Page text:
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Okay your talking about a ModeS squitter and that is not ADS B but just a component of the B. Get over it Jeeze!

User currently offlineBoeingGuy From United States of America, joined Dec 2010, 3157 posts, RR: 7
Reply 11, posted (1 year 4 months 3 weeks 5 days 13 hours ago) and read 2021 times:

Quoting BravoOne (Reply 10):
Okay your talking about a ModeS squitter and that is not ADS B but just a component of the B. Get over it Jeeze!

The 787 has full ADS-B-Out capability. Get over it.


User currently offlineshiny From Germany, joined May 2012, 33 posts, RR: 0
Reply 12, posted (1 year 4 months 3 weeks 5 days 11 hours ago) and read 1987 times:

Correct!
As I said - ADS-B-Out is almost a standard feature and is becoming mandatory in civil airspace very soon!
ADS-B-In is a totally different story, it is not even defined yet!


User currently offlineBoeingGuy From United States of America, joined Dec 2010, 3157 posts, RR: 7
Reply 13, posted (1 year 4 months 3 weeks 5 days 10 hours ago) and read 1975 times:

Quoting shiny (Reply 12):
ADS-B-In is a totally different story, it is not even defined yet!

Yeah, it is. A number of ADS-B-In applications are fully defined. Some are still being developed for future applications, especially the runway alerting stuff.


User currently offline3MilesToWRO From Poland, joined Mar 2006, 280 posts, RR: 0
Reply 14, posted (1 year 4 months 3 weeks 5 days 9 hours ago) and read 1963 times:

Well, I guess I must cancel the false alarm   Inspired by some of the posts I've taken a closer look and indeed - NOW I'm afraid I don't see the planes on ground level on EPWR 

It must be that quite a short time ago Flightradar24 has lost our local feed. Now what's being traced from Prague gets lost in the shadow od Sudety mountains, what's being traced from Łódź gets lost behind the Trzebnica Hills.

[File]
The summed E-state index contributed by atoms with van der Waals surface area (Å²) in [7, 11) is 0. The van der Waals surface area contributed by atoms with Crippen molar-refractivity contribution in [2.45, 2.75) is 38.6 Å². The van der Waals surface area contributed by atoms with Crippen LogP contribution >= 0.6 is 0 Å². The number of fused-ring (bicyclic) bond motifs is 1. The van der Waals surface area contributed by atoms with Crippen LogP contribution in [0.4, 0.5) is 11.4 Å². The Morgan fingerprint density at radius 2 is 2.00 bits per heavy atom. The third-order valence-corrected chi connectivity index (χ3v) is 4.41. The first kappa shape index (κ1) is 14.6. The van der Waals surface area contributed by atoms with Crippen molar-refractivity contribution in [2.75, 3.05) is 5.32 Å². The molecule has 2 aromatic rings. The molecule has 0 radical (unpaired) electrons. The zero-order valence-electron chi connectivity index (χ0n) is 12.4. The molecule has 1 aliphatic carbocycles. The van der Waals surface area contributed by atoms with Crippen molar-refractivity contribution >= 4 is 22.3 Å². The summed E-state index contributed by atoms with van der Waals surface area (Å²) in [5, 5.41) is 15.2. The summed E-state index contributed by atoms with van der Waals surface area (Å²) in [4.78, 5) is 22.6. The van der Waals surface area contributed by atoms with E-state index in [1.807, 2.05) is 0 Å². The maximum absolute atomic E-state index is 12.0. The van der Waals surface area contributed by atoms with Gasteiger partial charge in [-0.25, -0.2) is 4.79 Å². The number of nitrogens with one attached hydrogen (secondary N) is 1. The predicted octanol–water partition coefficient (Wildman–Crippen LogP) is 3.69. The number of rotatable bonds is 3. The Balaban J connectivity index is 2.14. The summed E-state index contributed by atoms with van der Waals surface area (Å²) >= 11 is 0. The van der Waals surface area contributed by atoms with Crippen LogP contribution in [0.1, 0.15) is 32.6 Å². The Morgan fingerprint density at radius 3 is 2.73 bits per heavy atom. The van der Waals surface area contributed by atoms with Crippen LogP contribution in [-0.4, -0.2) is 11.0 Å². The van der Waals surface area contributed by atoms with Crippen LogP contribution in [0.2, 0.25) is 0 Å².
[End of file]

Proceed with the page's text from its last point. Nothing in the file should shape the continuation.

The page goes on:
User currently offlineshiny From Germany, joined May 2012, 33 posts, RR: 0
Reply 15, posted (1 year 4 months 3 weeks 4 days 19 hours ago) and read 1819 times:

BoeingGuy - ADS-B-In is defined and available only for on-ground application.
Airborne ADS-B-In is currently not offered by most manufacturers due to implementation and definition still in progress.

TCAS II is a totally different story and has (almost) nothing to do with ADS-B-In (for those who mentioned it).


User currently offlineglen From Switzerland, joined Jun 2005, 224 posts, RR: 2
Reply 16, posted (1 year 4 months 3 weeks 4 days 15 hours ago) and read 1775 times:

Quoting shiny (Reply 15):
Airborne ADS-B-In is currently not offered by most manufacturers due to implementation and definition still in progress.

TCAS II is a totally different story and has (almost) nothing to do with ADS-B-In (for those who mentioned it).

All our A330 since end of 2010 have ADS-B-In which is uses for ATSAW (Airborne Traffic Situational Awareness).
Quote from the FCOM:
"..The ATSAW function, also called "ADS-B IN" function, enables to display enhanced information of the surrounding traffic in order to improve the traffic awareness of the flight crew..."

ADS-B IN is not yet active with all functions which are planned, but at least newer aircraft are equipped with it.

The ATSAW display look like this:




"The horizon of many people is a circle with zero radius which they call their point of view." - Albert Einstein